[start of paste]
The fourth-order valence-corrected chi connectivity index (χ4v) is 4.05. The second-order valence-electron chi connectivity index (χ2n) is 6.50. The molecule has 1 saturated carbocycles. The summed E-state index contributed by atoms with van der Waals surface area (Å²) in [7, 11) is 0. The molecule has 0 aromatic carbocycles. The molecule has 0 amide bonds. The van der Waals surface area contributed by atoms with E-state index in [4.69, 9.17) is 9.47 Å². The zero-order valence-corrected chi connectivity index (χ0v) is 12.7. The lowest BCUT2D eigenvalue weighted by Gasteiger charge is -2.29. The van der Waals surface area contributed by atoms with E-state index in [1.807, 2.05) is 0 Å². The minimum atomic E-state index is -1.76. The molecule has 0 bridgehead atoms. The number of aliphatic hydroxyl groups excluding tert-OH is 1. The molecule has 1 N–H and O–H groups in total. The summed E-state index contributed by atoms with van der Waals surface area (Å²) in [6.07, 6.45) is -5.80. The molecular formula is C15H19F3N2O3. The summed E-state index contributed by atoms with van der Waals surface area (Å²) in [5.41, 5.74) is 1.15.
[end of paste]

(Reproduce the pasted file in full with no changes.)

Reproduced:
The fourth-order valence-corrected chi connectivity index (χ4v) is 4.05. The second-order valence-electron chi connectivity index (χ2n) is 6.50. The molecule has 1 saturated carbocycles. The summed E-state index contributed by atoms with van der Waals surface area (Å²) in [7, 11) is 0. The molecule has 0 aromatic carbocycles. The molecule has 0 amide bonds. The van der Waals surface area contributed by atoms with E-state index in [4.69, 9.17) is 9.47 Å². The zero-order valence-corrected chi connectivity index (χ0v) is 12.7. The lowest BCUT2D eigenvalue weighted by Gasteiger charge is -2.29. The van der Waals surface area contributed by atoms with E-state index in [1.807, 2.05) is 0 Å². The minimum atomic E-state index is -1.76. The molecule has 0 bridgehead atoms. The number of aliphatic hydroxyl groups excluding tert-OH is 1. The molecule has 1 N–H and O–H groups in total. The summed E-state index contributed by atoms with van der Waals surface area (Å²) in [6.07, 6.45) is -5.80. The molecular formula is C15H19F3N2O3. The summed E-state index contributed by atoms with van der Waals surface area (Å²) in [5.41, 5.74) is 1.15.